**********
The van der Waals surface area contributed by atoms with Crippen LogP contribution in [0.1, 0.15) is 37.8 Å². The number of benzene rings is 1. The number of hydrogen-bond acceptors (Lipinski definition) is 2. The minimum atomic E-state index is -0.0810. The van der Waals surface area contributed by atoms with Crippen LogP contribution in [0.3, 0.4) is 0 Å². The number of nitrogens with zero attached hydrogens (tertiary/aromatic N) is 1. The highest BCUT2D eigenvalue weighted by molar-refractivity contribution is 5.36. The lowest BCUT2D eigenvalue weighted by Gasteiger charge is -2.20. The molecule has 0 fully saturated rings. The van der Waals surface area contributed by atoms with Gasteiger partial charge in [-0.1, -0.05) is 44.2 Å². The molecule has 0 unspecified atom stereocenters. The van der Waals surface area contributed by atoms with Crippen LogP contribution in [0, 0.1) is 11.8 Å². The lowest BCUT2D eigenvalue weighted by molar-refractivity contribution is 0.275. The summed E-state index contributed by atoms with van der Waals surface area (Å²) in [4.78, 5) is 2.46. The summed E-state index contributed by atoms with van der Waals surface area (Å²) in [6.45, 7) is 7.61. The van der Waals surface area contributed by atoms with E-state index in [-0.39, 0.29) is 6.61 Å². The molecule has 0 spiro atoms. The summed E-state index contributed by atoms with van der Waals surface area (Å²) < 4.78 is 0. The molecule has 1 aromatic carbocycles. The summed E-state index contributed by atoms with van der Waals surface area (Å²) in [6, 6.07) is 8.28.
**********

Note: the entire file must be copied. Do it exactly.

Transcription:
The van der Waals surface area contributed by atoms with Crippen LogP contribution in [0.1, 0.15) is 37.8 Å². The number of benzene rings is 1. The number of hydrogen-bond acceptors (Lipinski definition) is 2. The minimum atomic E-state index is -0.0810. The van der Waals surface area contributed by atoms with Crippen LogP contribution in [0.3, 0.4) is 0 Å². The number of nitrogens with zero attached hydrogens (tertiary/aromatic N) is 1. The highest BCUT2D eigenvalue weighted by molar-refractivity contribution is 5.36. The lowest BCUT2D eigenvalue weighted by Gasteiger charge is -2.20. The molecule has 0 fully saturated rings. The van der Waals surface area contributed by atoms with Gasteiger partial charge in [-0.1, -0.05) is 44.2 Å². The molecule has 0 unspecified atom stereocenters. The van der Waals surface area contributed by atoms with Crippen LogP contribution in [0, 0.1) is 11.8 Å². The lowest BCUT2D eigenvalue weighted by molar-refractivity contribution is 0.275. The summed E-state index contributed by atoms with van der Waals surface area (Å²) in [4.78, 5) is 2.46. The summed E-state index contributed by atoms with van der Waals surface area (Å²) in [6.45, 7) is 7.61. The van der Waals surface area contributed by atoms with E-state index in [-0.39, 0.29) is 6.61 Å². The molecule has 0 spiro atoms. The summed E-state index contributed by atoms with van der Waals surface area (Å²) < 4.78 is 0. The molecule has 1 aromatic carbocycles. The summed E-state index contributed by atoms with van der Waals surface area (Å²) in [6, 6.07) is 8.28.